Personal Finance: The one-stop shop for investors who want more

BANKS and building societies have come in for criticism from consumer groups and the regulatory authorities for the way they notify savers of the interest they earn on their accounts.

Institutions are obliged to tell savers when they change their rates. Normally, they do this through notices in branches, or adverts in the press.

Last year, the Banking Code was changed to require banks and building societies to write to savers with money in obsolete accounts and tell them about newer accounts on offer. But the code does not require savings institutions to tell customers who have accounts that are still available about better options.

The picture is almost as complex for those looking for credit cards and personal loans, often with low introductory interest rates to persuade them to switch.

Helping the public to find the best deal is the philosophy behind Moneynet, an internet service that independently compiles listings of interest rates for savers and borrowers. The service started last year with mortgages - it now has data from 97 lenders - and it has just expanded its site to add personal loans, credit cards and savings accounts.

Moneynet has more than 1,600 mortgage products on its site. Thirty-four companies provide personal loan information, and 90 offer details of savings rates. The site is updated daily, and although it is up to the providers to supply up-to-date information, Moneynet says it chases any it has not heard from after a few weeks.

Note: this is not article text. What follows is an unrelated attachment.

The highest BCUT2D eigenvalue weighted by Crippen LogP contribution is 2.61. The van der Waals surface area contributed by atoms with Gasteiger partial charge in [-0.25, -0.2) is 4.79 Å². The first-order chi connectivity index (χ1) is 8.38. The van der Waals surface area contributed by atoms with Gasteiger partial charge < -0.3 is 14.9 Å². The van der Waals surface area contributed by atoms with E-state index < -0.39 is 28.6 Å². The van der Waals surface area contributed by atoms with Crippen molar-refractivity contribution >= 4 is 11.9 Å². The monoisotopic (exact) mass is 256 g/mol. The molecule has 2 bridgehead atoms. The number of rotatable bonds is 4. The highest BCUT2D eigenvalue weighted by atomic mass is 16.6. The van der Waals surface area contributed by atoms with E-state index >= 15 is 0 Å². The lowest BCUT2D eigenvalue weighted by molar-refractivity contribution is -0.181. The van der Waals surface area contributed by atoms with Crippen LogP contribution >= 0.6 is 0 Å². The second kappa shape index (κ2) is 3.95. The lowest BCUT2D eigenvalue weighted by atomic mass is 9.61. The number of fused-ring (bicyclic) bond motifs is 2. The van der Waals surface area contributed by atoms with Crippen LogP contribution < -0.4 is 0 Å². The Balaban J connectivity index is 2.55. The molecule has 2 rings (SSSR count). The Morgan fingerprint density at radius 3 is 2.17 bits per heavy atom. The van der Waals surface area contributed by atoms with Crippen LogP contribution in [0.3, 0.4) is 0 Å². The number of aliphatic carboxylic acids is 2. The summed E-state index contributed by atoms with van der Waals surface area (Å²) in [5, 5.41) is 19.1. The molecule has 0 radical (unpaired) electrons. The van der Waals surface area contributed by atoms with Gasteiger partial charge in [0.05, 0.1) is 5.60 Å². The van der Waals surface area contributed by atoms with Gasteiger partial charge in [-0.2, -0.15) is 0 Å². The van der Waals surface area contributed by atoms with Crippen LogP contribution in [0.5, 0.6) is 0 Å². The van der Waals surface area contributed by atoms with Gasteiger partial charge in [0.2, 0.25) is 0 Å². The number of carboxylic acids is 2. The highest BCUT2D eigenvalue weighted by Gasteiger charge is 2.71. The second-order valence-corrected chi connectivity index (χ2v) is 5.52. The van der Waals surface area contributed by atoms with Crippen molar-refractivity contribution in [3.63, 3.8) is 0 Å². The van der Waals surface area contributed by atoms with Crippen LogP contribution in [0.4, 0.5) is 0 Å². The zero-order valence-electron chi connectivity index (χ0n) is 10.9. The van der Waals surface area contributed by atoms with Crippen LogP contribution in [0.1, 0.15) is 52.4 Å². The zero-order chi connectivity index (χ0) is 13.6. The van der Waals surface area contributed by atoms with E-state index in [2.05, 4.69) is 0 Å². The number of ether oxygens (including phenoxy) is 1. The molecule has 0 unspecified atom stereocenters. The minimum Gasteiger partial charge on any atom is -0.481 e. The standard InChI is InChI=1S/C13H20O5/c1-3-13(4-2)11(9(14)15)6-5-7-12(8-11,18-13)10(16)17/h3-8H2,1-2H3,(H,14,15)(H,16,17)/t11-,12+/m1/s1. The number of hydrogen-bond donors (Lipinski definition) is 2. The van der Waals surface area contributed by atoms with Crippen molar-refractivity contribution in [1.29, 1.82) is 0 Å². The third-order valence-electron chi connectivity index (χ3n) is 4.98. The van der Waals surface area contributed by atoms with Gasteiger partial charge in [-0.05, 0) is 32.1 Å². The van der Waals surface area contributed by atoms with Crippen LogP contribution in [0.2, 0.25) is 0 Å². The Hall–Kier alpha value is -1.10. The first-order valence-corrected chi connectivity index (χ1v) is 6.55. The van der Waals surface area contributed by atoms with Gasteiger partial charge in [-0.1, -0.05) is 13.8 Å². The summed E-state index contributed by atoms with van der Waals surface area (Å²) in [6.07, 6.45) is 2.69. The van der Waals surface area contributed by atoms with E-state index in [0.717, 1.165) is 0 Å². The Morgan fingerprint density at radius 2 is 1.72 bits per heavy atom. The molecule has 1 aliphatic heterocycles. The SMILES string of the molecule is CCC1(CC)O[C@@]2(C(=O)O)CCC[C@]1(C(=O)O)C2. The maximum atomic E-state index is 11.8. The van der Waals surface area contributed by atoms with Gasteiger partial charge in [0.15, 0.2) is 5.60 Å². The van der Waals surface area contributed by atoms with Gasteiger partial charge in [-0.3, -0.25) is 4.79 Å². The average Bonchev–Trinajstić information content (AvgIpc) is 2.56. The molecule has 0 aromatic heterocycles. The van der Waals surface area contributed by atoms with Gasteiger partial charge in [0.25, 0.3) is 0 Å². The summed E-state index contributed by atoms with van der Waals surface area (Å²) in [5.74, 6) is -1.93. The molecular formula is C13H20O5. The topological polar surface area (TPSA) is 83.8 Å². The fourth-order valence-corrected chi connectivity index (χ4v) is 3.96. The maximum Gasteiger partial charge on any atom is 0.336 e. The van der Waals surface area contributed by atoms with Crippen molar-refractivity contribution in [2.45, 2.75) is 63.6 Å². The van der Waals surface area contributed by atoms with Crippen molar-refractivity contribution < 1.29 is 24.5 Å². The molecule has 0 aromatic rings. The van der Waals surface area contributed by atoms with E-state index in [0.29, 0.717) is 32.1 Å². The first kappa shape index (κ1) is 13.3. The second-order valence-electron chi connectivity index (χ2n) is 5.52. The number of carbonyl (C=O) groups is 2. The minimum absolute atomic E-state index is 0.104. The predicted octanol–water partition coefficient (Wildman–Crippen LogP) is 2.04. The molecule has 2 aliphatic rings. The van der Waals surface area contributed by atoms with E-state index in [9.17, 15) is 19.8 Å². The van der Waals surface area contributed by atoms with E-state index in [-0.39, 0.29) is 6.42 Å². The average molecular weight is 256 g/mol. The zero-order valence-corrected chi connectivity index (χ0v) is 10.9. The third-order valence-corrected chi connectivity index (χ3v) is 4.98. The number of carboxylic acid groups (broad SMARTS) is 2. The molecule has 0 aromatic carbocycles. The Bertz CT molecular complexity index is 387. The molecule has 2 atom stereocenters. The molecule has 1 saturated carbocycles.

Moneynet does not charge financial services companies for listings. Instead, it relies on advertising to fund the site.

The service offers an instructive lesson in the value of shopping around. A hundred pounds placed in an instant access account will pay as little as 0.5 per cent, or more than 7 per cent. With personal loans, the best interest rate is 9.90 per cent and the worst, 19.9 per cent, based on pounds 5,000 loaned over five years. The gap between a cheap and an expensive credit card is even greater: the lowest-cost issuer charges 13.9 per cent (permanent rate) and the dearest charges 24.9 per cent.

Moneynet offers direct links through to lenders' websites, so it is possible to use the service as a one-stop shop. The company is also thinking about adding on-line application forms, and it is working on a new database for off-shore accounts, an area where interest rates can change daily.

Links: moneynet: http://www.

Stephen Pritchard can be contacted at hi-tech-investor@dial.